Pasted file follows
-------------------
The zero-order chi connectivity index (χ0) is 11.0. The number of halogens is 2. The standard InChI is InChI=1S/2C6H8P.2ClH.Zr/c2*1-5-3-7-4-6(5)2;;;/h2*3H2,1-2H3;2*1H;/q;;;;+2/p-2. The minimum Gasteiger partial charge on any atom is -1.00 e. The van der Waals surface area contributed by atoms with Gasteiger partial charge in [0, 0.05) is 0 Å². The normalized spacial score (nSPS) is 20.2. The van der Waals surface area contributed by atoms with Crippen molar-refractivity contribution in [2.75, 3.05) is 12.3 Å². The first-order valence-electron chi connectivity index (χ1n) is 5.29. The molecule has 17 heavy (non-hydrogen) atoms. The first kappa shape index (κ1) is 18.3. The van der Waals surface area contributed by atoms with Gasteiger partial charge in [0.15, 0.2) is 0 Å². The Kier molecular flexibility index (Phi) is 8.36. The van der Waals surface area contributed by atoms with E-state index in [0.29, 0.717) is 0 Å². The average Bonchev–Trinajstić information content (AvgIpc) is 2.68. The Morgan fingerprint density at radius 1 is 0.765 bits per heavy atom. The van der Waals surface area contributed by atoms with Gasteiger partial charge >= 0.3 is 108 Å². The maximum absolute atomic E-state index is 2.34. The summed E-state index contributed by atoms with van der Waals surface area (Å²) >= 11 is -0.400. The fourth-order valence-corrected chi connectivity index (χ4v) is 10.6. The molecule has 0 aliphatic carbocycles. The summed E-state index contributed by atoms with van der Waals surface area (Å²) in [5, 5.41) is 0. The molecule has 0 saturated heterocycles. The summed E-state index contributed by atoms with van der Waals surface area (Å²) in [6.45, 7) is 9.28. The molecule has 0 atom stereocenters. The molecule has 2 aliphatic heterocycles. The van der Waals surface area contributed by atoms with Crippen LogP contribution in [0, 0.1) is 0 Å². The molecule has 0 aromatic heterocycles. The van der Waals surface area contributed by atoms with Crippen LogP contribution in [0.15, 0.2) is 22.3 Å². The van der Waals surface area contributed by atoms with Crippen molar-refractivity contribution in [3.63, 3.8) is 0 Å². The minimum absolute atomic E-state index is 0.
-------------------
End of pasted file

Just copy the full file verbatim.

The zero-order chi connectivity index (χ0) is 11.0. The number of halogens is 2. The standard InChI is InChI=1S/2C6H8P.2ClH.Zr/c2*1-5-3-7-4-6(5)2;;;/h2*3H2,1-2H3;2*1H;/q;;;;+2/p-2. The minimum Gasteiger partial charge on any atom is -1.00 e. The van der Waals surface area contributed by atoms with Gasteiger partial charge in [0, 0.05) is 0 Å². The normalized spacial score (nSPS) is 20.2. The van der Waals surface area contributed by atoms with Crippen molar-refractivity contribution in [2.75, 3.05) is 12.3 Å². The first-order valence-electron chi connectivity index (χ1n) is 5.29. The molecule has 17 heavy (non-hydrogen) atoms. The first kappa shape index (κ1) is 18.3. The van der Waals surface area contributed by atoms with Gasteiger partial charge in [0.15, 0.2) is 0 Å². The Kier molecular flexibility index (Phi) is 8.36. The van der Waals surface area contributed by atoms with E-state index in [0.29, 0.717) is 0 Å². The average Bonchev–Trinajstić information content (AvgIpc) is 2.68. The Morgan fingerprint density at radius 1 is 0.765 bits per heavy atom. The van der Waals surface area contributed by atoms with Gasteiger partial charge >= 0.3 is 108 Å². The maximum absolute atomic E-state index is 2.34. The summed E-state index contributed by atoms with van der Waals surface area (Å²) >= 11 is -0.400. The fourth-order valence-corrected chi connectivity index (χ4v) is 10.6. The molecule has 0 aliphatic carbocycles. The summed E-state index contributed by atoms with van der Waals surface area (Å²) in [5, 5.41) is 0. The molecule has 0 saturated heterocycles. The summed E-state index contributed by atoms with van der Waals surface area (Å²) in [6.45, 7) is 9.28. The molecule has 0 atom stereocenters. The molecule has 2 aliphatic heterocycles. The van der Waals surface area contributed by atoms with Crippen LogP contribution in [0, 0.1) is 0 Å². The molecule has 0 aromatic heterocycles. The van der Waals surface area contributed by atoms with Crippen LogP contribution in [0.15, 0.2) is 22.3 Å². The van der Waals surface area contributed by atoms with Crippen molar-refractivity contribution in [3.63, 3.8) is 0 Å². The minimum absolute atomic E-state index is 0.